Psychological Distress

Suffering has been a topic of considerable discussion in the fields of medicine and palliative care, yet few studies have reported causal evidence linking the experience of suffering to health and well-being. In this three-wave prospective cohort study, we explore the potential psychological implications of suffering during the COVID-19 pandemic by examining relations among suffering, mental health, and psychological well-being in a sample of U.S. adults living with chronic health conditions.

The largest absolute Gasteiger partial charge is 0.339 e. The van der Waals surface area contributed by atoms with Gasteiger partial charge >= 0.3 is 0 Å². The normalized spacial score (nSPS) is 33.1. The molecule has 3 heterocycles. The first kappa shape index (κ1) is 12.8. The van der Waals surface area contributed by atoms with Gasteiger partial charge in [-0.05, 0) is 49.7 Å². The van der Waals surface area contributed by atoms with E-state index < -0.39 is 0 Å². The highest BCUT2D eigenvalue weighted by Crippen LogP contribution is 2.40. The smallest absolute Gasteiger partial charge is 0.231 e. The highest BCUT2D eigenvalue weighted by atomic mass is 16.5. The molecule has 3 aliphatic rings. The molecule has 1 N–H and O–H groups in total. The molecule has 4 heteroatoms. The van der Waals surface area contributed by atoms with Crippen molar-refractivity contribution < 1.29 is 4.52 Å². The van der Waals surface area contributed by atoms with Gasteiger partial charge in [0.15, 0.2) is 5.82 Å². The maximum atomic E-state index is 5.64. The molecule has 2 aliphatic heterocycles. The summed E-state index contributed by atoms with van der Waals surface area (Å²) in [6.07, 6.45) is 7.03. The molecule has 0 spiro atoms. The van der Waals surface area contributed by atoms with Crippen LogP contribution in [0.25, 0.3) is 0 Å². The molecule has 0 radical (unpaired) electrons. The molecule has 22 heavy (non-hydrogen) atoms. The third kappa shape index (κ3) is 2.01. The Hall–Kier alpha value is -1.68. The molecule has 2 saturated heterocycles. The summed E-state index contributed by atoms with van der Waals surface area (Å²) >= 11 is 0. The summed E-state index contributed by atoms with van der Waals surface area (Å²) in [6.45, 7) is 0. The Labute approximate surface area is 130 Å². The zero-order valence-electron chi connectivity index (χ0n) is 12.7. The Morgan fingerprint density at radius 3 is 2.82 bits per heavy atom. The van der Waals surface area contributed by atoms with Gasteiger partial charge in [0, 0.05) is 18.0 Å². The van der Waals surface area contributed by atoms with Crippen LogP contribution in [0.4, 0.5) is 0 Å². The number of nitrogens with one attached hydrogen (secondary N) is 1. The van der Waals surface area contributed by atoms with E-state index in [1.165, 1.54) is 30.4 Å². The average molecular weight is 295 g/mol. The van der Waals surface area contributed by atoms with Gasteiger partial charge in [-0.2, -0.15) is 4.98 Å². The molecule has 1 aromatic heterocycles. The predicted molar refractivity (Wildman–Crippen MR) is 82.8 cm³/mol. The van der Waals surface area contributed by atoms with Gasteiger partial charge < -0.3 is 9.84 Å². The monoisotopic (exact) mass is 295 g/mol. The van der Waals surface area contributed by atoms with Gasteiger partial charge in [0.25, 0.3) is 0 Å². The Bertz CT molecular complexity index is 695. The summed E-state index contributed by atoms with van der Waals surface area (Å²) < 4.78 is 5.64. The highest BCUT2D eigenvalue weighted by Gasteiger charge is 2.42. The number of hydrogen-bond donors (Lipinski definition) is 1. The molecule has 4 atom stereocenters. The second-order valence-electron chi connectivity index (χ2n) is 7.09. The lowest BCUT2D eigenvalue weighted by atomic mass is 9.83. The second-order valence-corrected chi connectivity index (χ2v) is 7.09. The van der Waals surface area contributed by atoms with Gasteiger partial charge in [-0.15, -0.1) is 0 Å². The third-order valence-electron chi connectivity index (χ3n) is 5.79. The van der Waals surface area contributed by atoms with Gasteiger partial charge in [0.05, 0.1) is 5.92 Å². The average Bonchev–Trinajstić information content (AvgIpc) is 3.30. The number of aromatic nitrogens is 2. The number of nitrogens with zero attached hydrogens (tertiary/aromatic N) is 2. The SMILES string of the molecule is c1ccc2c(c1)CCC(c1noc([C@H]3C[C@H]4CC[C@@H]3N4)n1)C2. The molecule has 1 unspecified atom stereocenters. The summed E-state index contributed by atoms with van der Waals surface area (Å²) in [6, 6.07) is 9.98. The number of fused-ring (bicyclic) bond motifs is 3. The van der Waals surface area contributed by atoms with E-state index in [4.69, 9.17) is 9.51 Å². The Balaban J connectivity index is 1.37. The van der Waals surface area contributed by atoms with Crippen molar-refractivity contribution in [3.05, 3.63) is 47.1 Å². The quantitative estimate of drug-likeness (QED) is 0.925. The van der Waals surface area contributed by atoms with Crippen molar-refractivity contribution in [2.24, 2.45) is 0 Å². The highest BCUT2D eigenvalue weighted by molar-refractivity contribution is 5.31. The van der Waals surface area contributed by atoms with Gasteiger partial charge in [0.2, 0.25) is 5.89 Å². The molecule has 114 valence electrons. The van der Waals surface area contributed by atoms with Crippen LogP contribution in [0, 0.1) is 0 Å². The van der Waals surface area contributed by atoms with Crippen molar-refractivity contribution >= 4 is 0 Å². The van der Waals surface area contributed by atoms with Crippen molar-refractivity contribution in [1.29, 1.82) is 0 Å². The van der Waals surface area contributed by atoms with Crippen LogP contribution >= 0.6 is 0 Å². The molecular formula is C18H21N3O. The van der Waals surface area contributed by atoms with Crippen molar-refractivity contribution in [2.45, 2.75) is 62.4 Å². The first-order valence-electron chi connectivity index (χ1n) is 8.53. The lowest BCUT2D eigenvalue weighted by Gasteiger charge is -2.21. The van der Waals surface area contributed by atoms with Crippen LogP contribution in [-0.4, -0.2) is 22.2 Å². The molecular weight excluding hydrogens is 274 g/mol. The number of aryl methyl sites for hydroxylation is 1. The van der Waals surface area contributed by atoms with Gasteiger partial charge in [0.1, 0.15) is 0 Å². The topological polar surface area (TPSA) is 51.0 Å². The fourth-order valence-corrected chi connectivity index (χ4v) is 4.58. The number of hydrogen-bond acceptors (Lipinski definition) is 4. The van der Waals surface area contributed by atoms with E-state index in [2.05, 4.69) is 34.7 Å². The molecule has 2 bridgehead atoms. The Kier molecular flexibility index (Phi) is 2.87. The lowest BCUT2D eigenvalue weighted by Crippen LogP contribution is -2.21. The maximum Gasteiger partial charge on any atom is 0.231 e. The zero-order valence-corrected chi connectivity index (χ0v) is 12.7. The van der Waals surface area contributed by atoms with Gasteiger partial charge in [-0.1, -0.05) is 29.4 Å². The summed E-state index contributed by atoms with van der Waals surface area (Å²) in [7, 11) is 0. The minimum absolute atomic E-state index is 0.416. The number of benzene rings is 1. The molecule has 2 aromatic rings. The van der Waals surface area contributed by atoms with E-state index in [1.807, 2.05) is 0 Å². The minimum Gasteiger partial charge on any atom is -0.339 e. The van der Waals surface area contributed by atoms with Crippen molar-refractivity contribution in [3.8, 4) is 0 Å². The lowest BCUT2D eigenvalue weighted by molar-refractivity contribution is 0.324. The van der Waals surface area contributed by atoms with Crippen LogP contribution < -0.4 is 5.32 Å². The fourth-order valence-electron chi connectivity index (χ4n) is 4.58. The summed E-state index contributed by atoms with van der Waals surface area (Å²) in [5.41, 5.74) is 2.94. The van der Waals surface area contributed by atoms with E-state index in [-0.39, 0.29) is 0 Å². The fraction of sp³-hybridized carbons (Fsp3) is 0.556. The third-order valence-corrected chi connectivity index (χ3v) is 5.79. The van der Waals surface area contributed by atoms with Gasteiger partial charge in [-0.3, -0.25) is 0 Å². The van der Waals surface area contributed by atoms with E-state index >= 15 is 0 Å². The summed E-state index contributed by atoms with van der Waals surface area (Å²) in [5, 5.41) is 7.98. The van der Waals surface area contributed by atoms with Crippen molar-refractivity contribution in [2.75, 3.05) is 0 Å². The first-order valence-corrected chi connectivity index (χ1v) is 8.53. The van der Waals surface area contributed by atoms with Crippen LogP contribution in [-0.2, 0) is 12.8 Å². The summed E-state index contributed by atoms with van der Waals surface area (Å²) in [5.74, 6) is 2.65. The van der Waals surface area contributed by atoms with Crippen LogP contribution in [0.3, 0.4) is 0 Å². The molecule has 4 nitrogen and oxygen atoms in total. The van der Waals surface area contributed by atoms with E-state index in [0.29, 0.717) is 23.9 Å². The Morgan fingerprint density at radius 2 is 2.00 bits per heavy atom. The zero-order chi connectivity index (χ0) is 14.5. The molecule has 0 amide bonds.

Objective: To examine the psychological distress and the associated predictor factors of the 2019 corona-virus disease (COVID-19) on survivors in the early convalescence in Shenzhen. Method: A survey questionnaire consisting of post-traumatic stress disorder self-rating scale (PTSD-SS), self-rating depression scale (SDS), and self-rating anxiety scale (SAS) was presented to COVID-19 survivors still in quarantine. Scores of each scale and subscale were dependent variables in the Mann-Whitney test and stepwise regression analysis.